United States v. Agurs, 427 U.S. 97 (1976)

2012-09-19 13:31:04

In Agurs, the Supreme Court refined its test from Brady v. Maryland for deciding whether the due process clause requires a new trial when the government withholds exculpatory information from a criminal defendant.

Agurs, a prostitute, killed a customer, Sewell. At Agurs’ murder trial, her attorney unsuccessfully argued that she acted in self-defense after Sewell attacked her with a knife.

After her conviction, Agurs’ attorney discovered that Sewell had been convicted of assault and illegally carrying weapons. Agurs moved for a new trial, arguing that the prosecution’s failure to disclosure Sewell’s record violated Brady. The trial judge denied the motion, but an appellate court ordered a new trial.

The Supreme Court reinstated Agurs’ conviction by a vote of seven to two. The Court first rejected the prosecution’s argument that it must disclose information only when the defense specifically requests it and instead held that prosecutors must turn over exculpatory information even without a request. However, the Court ruled, failure to turn over ‘‘Brady material’’ requires a new trial only if disclosure reasonably likely would have changed the outcome of the trial. Because the jury knew that Sewell was carrying knives, the Court concluded that disclosure of his record likely would not have changed the outcome.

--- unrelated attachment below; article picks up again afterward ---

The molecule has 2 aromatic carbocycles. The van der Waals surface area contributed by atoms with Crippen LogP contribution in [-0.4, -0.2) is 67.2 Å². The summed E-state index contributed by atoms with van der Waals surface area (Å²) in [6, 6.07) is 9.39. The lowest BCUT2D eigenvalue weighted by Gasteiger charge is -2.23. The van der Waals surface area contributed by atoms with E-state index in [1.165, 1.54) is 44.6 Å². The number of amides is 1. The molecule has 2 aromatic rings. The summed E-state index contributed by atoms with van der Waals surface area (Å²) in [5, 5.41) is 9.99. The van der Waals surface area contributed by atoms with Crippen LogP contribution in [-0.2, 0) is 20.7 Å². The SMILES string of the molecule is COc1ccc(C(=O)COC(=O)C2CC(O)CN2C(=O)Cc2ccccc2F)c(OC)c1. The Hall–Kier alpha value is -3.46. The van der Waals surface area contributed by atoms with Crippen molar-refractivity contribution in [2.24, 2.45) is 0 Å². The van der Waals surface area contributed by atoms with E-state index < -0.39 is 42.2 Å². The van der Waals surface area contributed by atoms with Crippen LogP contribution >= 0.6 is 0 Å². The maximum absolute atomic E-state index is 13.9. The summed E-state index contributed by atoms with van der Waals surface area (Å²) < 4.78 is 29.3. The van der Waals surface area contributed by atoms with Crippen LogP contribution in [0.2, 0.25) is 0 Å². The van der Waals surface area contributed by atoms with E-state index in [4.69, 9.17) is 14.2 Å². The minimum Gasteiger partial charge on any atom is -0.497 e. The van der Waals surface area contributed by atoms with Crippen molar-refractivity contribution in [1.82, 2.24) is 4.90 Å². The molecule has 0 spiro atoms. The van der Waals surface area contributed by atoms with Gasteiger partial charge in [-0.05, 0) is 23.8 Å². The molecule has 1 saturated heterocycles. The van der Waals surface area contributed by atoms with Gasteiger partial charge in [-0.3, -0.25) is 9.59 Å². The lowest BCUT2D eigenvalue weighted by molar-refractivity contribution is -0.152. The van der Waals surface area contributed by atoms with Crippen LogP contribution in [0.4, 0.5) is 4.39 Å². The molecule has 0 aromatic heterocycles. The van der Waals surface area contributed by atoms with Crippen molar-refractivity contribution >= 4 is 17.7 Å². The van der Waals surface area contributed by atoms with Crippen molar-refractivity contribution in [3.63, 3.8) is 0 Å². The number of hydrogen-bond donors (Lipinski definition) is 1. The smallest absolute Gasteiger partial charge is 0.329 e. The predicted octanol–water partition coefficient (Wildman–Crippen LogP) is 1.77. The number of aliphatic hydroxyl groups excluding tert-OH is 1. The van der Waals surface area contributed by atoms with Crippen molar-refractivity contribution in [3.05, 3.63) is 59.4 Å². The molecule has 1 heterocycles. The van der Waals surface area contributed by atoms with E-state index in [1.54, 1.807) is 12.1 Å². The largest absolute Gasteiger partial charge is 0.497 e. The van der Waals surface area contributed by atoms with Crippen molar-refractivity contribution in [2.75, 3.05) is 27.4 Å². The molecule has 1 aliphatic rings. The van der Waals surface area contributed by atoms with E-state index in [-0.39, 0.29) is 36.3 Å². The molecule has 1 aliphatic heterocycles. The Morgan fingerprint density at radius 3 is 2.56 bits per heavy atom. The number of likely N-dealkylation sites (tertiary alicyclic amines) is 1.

Agurs is important, because it defined both the prosecution’s duty to disclose exculpatory information and the standard to be used when such information is withheld. In subsequent cases, including Pennsylvania v. Ritchie and Arizona v. Youngblood, the Court has further refined the Brady standard.


References and Further Reading

  • Imwinkelried, Edwin, and Norman Garland. Exculpatory Evidence. 2nd ed. Michie, 1996.
  • Stacy, Tom, The Search for Truth in Constitutional Criminal Procedure, Columbia Law Review 91 (1991): 1369.

Cases and Statutes Cited

See also Arizona v. Youngblood, 488 U.S. 51 (1988); Brady v. Maryland, 373 U.S. 83 (1963); Due Process; Fourteenth Amendment